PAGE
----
Murdered woman's body found on queen's estate
Published 04/01/2012 | 05:00
A BODY found in woodland on the English queen's Sandringham estate is that of a female who had been murdered, police said yesterday.
Detectives hope that tests would disclose her identity in the next few days and they are trawling through missing persons' cases.
The body was found at 4pm on New Year's Day close to a public footpath near Anmer, Norfolk, and less than two miles from the estate's main residence, where the royal family has been spending their Christmas break.
It was discovered in a 30ft wide copse between two crop fields. Royal shooting parties are thought to have used the area over the Christmas break. The queen and Prince Philip were informed of the find on Monday night.
One recent missing person case detectives are thought to be looking at is that of a 17-year-old Latvian, Alisa Dmitrijeva, who disappeared from nearby King's Lynn. There were concerns for the safety of the brown-haired teenager, who lived in Wisbech, Cambridgeshire, and was reported missing on September 6.
Nat Cary, a Home Office pathologist, was overseeing forensic tests at the scene yesterday. The body was later expected to be removed and taken to hospital for a post-mortem examination.
Further examinations were likely to be carried out at the scene today.
Detective Chief Inspector Jes Fry said: "We have a lot to establish. The body has been in situ for some time. It is the body of a female. The circumstances indicate that she is probably the victim of a murder. We will be continuing our enquiries to establish who she is and how she came to be there."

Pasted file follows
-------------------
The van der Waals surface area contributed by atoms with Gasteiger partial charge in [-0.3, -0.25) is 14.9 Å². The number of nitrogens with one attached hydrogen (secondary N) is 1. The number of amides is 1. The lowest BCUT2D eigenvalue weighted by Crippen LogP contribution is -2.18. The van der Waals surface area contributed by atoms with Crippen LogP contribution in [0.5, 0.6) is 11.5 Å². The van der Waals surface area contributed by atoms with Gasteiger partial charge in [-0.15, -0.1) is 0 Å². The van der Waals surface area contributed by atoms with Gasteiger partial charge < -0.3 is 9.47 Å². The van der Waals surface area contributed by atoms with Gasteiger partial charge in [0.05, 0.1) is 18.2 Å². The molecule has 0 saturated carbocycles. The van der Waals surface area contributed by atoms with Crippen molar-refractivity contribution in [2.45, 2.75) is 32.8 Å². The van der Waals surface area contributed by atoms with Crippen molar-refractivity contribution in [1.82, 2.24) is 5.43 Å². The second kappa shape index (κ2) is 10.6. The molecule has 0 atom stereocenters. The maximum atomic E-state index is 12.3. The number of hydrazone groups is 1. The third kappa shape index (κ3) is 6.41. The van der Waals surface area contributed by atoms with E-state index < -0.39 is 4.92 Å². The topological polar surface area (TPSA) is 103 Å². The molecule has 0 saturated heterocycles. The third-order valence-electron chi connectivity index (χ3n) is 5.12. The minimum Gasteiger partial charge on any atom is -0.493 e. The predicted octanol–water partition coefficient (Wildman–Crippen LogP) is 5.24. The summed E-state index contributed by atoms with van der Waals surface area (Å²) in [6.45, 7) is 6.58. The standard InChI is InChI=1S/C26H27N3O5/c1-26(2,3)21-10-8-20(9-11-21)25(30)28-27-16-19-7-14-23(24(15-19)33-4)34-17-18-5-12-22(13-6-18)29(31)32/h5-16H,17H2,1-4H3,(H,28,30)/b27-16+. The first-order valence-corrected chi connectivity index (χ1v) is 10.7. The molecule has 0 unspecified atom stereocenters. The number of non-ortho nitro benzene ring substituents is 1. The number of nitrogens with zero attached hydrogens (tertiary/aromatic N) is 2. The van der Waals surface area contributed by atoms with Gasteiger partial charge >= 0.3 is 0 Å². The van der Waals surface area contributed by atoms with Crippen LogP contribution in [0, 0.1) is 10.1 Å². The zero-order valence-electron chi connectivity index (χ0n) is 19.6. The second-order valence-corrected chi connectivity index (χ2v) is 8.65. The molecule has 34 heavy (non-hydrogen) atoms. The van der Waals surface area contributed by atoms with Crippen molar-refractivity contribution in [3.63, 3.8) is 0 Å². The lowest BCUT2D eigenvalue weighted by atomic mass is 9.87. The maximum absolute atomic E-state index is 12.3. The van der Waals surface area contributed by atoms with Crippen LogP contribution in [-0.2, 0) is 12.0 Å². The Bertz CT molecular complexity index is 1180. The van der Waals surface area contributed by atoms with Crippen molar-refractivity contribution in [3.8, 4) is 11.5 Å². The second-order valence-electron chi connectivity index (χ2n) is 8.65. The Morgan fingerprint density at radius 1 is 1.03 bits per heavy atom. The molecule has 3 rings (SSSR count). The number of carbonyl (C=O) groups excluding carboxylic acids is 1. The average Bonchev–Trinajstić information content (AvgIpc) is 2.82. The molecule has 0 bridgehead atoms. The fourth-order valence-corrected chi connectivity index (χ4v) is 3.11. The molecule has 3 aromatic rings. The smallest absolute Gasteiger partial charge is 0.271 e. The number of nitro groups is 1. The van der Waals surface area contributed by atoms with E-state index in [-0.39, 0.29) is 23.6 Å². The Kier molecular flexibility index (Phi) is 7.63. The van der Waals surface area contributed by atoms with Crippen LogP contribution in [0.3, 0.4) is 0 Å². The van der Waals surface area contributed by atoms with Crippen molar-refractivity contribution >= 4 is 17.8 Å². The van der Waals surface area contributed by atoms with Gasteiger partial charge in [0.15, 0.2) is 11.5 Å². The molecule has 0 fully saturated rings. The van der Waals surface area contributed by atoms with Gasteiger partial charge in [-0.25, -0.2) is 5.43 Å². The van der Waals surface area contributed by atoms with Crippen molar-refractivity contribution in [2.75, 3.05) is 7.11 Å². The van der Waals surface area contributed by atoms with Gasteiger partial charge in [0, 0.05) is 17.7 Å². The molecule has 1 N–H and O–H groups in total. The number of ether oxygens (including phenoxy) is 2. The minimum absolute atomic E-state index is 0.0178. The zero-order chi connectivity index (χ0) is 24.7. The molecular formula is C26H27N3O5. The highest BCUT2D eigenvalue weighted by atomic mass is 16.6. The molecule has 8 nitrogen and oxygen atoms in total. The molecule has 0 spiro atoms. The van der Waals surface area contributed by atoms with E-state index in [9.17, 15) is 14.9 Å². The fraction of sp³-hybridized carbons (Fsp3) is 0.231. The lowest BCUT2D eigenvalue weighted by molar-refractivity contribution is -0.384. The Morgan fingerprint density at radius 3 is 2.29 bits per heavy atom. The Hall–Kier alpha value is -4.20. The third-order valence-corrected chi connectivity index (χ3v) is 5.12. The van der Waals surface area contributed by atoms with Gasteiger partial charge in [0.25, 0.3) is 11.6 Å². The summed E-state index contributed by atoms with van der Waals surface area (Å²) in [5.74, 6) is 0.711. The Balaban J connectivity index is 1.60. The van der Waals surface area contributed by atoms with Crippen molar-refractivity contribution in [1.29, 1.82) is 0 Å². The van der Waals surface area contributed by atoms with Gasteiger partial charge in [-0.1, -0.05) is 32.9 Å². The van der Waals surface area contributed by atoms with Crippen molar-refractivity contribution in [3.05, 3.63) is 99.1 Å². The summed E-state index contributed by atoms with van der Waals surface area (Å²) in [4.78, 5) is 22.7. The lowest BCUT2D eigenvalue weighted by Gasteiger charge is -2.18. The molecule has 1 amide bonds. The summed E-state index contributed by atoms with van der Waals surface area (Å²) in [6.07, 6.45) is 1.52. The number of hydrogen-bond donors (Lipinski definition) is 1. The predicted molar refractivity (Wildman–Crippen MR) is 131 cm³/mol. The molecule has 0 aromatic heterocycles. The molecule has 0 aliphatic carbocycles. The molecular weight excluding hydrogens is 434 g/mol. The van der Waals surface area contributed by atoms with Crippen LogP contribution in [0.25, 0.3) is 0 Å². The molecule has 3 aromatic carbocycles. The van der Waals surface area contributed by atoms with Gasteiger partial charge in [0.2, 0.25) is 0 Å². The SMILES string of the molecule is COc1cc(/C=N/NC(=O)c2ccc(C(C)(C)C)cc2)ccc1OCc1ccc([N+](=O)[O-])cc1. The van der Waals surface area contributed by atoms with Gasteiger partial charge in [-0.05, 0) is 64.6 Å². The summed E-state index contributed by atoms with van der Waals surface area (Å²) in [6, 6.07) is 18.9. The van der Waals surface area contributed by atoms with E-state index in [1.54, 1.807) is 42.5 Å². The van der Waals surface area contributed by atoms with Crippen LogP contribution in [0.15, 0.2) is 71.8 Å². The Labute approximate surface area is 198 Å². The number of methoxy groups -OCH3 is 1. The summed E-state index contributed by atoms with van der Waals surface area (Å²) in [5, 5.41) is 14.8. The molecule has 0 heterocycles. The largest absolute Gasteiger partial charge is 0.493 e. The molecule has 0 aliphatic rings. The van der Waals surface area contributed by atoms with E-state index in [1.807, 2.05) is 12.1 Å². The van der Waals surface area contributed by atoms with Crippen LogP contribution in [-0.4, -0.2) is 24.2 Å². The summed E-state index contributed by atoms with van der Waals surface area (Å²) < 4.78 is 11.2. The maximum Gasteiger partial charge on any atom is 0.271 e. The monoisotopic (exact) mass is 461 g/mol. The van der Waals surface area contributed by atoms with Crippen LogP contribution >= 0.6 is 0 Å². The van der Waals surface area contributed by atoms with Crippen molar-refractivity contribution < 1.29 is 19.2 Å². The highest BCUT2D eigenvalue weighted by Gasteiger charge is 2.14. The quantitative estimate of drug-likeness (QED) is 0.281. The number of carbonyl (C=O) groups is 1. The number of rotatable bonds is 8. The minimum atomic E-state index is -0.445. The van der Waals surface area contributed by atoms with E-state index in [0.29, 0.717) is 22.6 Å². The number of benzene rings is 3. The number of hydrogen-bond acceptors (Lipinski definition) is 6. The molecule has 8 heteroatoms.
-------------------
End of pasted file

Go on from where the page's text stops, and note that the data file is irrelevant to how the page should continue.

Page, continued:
Mr Fry refused to be drawn on details about the state in which the body was found, saying that, apart from the dog walker who found the body and police, only "the people or persons who put her there" would have known about them.
He said: "The gentleman was walking his dog. The body was not underground as such. We have got all sorts of inquiries ongoing to try and establish who the victim is."
He added: "Part of the post-mortem will be to establish the identification, whether that be through fingerprints or DNA.
"It is very early days on the forensic side of things. It could be a challenging investigation. What I really need is for the experts to give me some sort of idea how long the victim has been there."
Officers have been using social media in an effort to track down Alisa and have created a Facebook advert targeted at people living in Wisbech, Norfolk and Lincolnshire.
The advertisement has been created in English, Latvian and Lithuanian.
A £5,000 (€5,990) reward has been offered for infor- mation.
The village of Anmer has just 29 homes and 63 residents, many of them workers on the royal estate. (©Daily Telegraph, London)